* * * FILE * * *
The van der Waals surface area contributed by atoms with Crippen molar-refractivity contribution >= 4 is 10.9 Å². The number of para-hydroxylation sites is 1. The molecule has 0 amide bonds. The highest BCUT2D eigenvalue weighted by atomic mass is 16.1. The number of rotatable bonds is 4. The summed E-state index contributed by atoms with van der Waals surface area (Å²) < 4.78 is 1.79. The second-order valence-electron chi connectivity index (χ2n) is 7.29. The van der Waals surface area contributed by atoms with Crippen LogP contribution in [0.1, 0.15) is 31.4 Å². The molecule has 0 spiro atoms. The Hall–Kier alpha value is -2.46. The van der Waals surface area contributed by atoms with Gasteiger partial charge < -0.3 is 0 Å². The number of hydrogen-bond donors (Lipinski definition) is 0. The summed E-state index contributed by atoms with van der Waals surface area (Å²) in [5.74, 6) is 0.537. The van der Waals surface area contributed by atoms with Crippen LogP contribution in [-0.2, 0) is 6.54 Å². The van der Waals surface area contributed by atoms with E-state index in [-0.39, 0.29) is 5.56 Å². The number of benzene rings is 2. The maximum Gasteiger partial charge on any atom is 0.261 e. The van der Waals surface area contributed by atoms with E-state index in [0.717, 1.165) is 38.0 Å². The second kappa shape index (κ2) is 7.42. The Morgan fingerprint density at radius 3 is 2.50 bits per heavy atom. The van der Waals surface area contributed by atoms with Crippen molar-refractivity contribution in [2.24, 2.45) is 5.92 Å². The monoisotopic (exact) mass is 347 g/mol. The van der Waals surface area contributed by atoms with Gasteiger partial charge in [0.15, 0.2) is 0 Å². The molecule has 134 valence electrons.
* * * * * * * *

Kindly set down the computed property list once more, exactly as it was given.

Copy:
The van der Waals surface area contributed by atoms with Crippen molar-refractivity contribution >= 4 is 10.9 Å². The number of para-hydroxylation sites is 1. The molecule has 0 amide bonds. The highest BCUT2D eigenvalue weighted by atomic mass is 16.1. The number of rotatable bonds is 4. The summed E-state index contributed by atoms with van der Waals surface area (Å²) < 4.78 is 1.79. The second-order valence-electron chi connectivity index (χ2n) is 7.29. The van der Waals surface area contributed by atoms with Crippen LogP contribution in [0.1, 0.15) is 31.4 Å². The molecule has 0 spiro atoms. The Hall–Kier alpha value is -2.46. The van der Waals surface area contributed by atoms with Gasteiger partial charge < -0.3 is 0 Å². The number of hydrogen-bond donors (Lipinski definition) is 0. The summed E-state index contributed by atoms with van der Waals surface area (Å²) in [5.74, 6) is 0.537. The van der Waals surface area contributed by atoms with Crippen LogP contribution in [-0.2, 0) is 6.54 Å². The van der Waals surface area contributed by atoms with E-state index in [-0.39, 0.29) is 5.56 Å². The number of benzene rings is 2. The maximum Gasteiger partial charge on any atom is 0.261 e. The van der Waals surface area contributed by atoms with E-state index in [0.717, 1.165) is 38.0 Å². The second kappa shape index (κ2) is 7.42. The Morgan fingerprint density at radius 3 is 2.50 bits per heavy atom. The van der Waals surface area contributed by atoms with Crippen molar-refractivity contribution in [2.24, 2.45) is 5.92 Å². The monoisotopic (exact) mass is 347 g/mol. The van der Waals surface area contributed by atoms with Gasteiger partial charge in [0.15, 0.2) is 0 Å². The molecule has 134 valence electrons.